The rows of vines that once were covered in leaves of brilliant shades of green are now spotted with orange, red or dusty brown. Mornings are much colder and foggier and the coolness persists through the weaker sunshine of the autumnal afternoons.
I have reached the mid-point of harvest and as I reflect back on the last few months, I’m amazed at the wealth of experiences I have earned in such a relatively short time.
Yes it’s been quite an adjustment from my former career in journalism to the wine industry. Do I miss newspapers? Of course. Just as I love the excitement of the long and busy days in the cellar during harvest, I loved the rush and excitement of putting out a newspaper on deadline during a crazy day. I also miss my talented and fearless colleagues in the newsroom as well as seeing the paper in print on my front porch.
However, I find some of the same satisfaction in helping to make wine as I did in putting out a paper. I have enjoyed the physical challenges of the job. Hauling hoses, digging out tanks, cleaning barrels, etc. which are all hard, demanding jobs, but it feels good to do something with your hands. On this blog I may have focused a bit on my pratfalls and miscues during this new experience, but those are the type of moments that have made me chuckle and I hope they’ve made you laugh too. This job was never anything I thought I couldn’t do, and it’s been hard, but not impossible. I’ve learned a great deal about wine and winemaking, and have had some memorable experiences.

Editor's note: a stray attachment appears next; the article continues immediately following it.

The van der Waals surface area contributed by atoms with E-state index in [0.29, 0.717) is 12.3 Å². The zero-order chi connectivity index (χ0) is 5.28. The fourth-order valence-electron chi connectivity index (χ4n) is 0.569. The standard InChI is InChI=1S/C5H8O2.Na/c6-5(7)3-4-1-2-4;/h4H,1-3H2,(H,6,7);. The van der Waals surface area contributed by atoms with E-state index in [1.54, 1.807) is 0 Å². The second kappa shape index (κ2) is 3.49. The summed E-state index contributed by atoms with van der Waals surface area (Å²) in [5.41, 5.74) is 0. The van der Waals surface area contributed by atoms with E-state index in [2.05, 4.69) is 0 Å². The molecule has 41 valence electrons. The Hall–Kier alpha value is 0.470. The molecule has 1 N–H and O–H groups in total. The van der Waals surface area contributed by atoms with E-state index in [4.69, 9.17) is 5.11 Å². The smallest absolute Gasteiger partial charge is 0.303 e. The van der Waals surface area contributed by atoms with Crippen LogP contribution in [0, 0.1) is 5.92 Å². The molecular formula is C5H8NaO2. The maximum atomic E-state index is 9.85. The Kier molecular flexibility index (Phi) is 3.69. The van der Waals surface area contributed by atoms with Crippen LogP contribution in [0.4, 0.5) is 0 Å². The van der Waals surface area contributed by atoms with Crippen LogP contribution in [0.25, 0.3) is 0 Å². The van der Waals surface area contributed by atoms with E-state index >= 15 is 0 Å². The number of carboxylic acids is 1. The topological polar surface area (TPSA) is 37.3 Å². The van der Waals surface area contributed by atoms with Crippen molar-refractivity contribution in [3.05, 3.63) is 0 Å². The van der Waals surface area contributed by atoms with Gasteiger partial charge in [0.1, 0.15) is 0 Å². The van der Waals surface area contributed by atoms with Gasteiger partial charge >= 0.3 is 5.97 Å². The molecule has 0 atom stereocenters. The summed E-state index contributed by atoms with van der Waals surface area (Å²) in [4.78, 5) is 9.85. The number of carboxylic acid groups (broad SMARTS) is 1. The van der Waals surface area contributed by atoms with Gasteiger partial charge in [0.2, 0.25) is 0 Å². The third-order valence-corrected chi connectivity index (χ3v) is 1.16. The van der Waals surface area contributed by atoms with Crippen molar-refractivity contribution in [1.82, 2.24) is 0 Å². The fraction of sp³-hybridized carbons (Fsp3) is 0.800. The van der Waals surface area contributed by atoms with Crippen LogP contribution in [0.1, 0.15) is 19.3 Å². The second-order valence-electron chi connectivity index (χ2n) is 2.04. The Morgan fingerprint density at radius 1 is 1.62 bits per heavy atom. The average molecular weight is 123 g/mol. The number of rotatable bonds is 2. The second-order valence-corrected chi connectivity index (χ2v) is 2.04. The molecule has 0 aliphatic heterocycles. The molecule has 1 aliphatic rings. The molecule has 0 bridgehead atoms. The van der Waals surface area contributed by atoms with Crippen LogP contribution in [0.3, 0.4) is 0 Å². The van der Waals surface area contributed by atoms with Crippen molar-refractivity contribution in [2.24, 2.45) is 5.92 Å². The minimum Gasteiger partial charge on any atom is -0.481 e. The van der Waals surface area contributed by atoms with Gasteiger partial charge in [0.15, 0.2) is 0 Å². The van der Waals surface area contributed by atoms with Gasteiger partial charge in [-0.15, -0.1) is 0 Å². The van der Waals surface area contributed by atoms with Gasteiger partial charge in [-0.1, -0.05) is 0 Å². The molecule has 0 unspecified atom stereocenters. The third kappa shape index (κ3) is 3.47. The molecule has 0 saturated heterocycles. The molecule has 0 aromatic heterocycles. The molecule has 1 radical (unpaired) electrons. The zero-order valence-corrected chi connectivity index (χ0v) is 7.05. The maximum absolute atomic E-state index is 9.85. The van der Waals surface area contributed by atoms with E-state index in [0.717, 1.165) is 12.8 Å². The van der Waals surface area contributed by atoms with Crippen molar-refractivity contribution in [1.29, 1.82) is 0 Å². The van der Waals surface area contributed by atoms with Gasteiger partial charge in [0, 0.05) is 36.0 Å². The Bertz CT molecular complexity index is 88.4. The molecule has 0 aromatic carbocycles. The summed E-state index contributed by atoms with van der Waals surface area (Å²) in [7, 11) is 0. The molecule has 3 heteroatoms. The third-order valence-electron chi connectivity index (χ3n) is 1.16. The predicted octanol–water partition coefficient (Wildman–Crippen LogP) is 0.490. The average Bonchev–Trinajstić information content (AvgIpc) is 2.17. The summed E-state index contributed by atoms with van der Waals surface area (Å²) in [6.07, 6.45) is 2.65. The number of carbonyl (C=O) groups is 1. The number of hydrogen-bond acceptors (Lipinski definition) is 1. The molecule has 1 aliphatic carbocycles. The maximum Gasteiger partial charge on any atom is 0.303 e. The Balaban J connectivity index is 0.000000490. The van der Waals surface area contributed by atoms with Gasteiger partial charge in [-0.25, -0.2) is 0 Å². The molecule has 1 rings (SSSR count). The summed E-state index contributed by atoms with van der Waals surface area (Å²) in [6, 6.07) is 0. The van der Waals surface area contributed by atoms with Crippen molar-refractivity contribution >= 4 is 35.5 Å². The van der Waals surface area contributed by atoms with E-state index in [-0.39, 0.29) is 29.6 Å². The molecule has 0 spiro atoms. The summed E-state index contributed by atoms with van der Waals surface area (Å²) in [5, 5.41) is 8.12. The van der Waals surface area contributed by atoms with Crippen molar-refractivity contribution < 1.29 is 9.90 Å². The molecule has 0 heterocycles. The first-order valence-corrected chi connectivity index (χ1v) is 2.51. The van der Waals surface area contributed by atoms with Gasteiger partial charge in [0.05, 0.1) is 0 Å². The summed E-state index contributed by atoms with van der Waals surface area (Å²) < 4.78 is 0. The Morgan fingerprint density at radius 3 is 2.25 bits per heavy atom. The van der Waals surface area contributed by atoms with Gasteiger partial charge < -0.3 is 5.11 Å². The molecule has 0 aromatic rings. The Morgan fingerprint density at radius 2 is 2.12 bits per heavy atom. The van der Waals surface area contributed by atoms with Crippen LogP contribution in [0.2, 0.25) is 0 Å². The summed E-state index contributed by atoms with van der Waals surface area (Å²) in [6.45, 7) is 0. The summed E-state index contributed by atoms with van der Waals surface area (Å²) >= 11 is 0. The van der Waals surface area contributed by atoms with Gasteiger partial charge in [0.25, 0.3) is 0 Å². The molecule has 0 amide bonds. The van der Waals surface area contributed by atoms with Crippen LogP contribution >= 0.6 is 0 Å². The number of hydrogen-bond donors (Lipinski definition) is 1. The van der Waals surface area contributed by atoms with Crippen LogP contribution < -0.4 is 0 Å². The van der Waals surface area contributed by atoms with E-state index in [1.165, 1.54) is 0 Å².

One day in the cellar I was managing a pumpover at a tank and was just watching the wine flow from the racking valve into a bucket in a sump before getting pumped back up to the top of the tank. The wine was swirling out of the bucket in a steady flow releasing fresh aromas of fruit and spice. The cellar master Jeff happened to be walking by and said “It’s a hypnotic sight isn’t it?”
“Yes,” I said. “A fountain of wine.”
“You know, Napa during harvest is beautiful. The hot air balloons in front of the mountains in the morning.” he said. “My first harvests here I was at the crush pad in the morning and there at night. I saw some beautiful sunrises and some beautiful sunsets. You have to appreciate that.”
And there have been those signature harvest moments that have made my time at the winery such a real experience even if it may just be temporary. Sticking my hands into the warm and yielding flesh of grapes as they passed by on the conveyor or filling new oak barrels with wine and savoring the mix of wood and wine as they meet for the first time. I’m still not yet sure what the future my hold, but I do know that my life has already been enriched by just taking a moment to experience something in depth.